The biggest infestation of mountain pine beetles in decades is devastating huge tracts of forest in the Western states, USA Today reports; forestry workers say the bugs are killing even more trees than the wildfires ravaging California's forests. The larvae consume the inner bark of trees, usually lodgepole pines, killing the tree—and creating fuel for more fires.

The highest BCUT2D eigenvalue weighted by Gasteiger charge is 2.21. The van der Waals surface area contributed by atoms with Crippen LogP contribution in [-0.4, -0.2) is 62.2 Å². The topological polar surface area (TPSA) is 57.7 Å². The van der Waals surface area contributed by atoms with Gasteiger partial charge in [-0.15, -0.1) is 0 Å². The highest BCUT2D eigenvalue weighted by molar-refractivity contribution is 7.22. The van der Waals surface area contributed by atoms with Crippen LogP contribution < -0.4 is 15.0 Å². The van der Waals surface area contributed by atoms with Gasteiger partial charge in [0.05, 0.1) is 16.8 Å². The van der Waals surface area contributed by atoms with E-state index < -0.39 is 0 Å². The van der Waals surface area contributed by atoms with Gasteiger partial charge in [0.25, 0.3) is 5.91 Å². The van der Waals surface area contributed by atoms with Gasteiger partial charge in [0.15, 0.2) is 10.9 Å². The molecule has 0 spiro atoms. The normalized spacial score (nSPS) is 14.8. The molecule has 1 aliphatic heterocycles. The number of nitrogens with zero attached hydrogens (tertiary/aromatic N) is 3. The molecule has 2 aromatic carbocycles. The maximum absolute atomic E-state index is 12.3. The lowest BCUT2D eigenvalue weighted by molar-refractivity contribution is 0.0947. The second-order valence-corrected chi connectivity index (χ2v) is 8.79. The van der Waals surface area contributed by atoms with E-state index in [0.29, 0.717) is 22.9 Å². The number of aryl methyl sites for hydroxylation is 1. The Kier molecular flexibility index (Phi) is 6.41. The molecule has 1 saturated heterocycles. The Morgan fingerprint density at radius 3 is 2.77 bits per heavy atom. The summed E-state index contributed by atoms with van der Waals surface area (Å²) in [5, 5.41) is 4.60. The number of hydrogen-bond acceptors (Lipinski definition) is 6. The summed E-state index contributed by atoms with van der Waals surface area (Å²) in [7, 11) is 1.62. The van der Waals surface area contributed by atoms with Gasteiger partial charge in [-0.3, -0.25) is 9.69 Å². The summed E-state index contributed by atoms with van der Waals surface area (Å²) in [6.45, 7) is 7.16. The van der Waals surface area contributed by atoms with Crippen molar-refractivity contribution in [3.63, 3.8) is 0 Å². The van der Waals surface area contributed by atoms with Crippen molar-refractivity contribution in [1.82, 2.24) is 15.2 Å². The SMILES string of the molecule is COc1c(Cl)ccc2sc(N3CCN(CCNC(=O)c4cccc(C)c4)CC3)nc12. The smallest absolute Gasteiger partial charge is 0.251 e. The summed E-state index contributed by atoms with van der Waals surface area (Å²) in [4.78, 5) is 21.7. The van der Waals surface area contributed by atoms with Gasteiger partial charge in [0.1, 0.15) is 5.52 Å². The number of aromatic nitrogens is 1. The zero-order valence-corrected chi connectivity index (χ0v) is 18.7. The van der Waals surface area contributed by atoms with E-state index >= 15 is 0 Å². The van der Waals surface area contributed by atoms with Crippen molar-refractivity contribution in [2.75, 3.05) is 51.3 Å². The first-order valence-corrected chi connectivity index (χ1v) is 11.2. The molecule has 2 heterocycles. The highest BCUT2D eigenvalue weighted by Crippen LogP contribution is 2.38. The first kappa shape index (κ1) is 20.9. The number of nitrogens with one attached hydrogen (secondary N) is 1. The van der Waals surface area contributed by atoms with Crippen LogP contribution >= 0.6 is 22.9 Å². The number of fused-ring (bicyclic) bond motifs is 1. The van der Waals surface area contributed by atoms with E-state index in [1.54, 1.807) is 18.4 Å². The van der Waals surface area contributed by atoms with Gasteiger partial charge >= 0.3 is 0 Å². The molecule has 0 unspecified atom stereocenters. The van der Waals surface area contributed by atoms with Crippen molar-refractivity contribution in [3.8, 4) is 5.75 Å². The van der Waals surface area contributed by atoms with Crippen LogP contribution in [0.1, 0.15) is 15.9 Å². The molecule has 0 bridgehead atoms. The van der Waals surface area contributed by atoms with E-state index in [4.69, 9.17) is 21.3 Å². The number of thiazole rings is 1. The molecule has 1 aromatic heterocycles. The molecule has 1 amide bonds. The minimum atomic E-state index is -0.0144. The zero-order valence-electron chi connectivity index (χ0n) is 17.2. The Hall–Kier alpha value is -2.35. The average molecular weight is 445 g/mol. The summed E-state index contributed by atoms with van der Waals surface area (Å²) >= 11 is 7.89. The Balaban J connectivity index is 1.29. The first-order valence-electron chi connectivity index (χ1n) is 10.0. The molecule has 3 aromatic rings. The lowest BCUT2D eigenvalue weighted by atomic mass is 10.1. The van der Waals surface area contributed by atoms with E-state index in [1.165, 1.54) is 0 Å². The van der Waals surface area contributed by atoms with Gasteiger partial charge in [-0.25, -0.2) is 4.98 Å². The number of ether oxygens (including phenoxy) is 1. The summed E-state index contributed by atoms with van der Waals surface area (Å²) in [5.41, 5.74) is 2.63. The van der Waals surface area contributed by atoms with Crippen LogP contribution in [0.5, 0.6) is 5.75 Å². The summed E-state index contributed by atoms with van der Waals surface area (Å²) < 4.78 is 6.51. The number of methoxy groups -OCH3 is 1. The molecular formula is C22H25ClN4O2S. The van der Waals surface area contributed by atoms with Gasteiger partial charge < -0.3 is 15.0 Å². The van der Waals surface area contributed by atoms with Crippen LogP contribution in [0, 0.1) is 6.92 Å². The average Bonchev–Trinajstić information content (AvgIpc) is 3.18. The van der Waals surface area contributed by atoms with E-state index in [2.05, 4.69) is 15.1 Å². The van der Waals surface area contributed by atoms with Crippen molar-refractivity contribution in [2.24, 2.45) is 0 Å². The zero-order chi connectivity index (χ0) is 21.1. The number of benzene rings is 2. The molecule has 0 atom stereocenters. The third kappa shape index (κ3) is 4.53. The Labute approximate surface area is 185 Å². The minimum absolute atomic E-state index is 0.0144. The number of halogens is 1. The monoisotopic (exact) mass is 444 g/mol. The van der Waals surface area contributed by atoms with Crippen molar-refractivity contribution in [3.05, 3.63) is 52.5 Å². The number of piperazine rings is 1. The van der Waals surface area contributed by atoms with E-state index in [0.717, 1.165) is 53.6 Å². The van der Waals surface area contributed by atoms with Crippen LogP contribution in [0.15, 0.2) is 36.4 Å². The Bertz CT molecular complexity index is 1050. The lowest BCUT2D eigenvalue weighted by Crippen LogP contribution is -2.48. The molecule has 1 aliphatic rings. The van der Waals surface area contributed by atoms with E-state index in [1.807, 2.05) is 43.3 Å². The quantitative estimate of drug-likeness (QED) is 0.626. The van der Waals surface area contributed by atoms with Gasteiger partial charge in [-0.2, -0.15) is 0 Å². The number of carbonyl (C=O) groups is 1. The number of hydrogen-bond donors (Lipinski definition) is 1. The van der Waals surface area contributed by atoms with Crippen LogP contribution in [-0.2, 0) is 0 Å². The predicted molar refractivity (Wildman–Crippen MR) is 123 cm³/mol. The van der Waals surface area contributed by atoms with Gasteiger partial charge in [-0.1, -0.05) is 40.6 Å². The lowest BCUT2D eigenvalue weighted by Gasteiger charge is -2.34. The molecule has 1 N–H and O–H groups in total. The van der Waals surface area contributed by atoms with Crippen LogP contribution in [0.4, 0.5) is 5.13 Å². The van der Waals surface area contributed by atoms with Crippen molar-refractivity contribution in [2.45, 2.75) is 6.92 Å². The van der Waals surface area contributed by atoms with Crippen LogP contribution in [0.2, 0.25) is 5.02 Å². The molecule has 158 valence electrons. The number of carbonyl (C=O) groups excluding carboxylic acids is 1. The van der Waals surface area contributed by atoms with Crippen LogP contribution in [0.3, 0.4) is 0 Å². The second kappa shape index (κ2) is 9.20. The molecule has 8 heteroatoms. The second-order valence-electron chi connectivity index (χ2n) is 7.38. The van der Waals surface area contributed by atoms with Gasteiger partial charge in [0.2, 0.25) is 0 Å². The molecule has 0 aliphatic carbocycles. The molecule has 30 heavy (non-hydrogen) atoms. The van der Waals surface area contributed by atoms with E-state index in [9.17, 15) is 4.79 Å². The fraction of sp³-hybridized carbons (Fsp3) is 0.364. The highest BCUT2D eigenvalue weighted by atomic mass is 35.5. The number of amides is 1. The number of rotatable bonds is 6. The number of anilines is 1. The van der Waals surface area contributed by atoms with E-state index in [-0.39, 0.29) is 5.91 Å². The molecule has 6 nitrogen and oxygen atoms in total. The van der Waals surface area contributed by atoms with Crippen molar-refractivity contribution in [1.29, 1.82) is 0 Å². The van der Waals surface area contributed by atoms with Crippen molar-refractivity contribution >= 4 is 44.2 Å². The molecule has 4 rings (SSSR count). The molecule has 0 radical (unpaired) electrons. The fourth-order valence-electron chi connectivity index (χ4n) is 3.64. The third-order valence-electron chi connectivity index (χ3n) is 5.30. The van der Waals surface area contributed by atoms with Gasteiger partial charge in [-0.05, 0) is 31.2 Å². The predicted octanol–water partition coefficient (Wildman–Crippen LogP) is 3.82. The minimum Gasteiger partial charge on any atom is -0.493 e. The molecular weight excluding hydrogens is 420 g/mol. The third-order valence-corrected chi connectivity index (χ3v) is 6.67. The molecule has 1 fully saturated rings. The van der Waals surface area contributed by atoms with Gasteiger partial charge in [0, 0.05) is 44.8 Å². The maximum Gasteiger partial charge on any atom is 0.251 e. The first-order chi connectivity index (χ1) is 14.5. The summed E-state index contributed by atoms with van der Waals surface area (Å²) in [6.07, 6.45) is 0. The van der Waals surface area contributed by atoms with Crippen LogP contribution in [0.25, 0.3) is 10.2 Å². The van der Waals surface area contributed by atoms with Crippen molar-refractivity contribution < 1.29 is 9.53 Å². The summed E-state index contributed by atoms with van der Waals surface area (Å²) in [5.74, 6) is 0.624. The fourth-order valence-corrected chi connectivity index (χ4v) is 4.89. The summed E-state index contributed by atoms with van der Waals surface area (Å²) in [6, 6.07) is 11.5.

Forestry workers qualify that the beetles are a native species who play an important role in the forest ecosystem. Others warn, however, that rising temperatures mean the bugs are spreading to new areas and attacking species. "This is one of the canary-in-the-coal-mine warning signs," said one.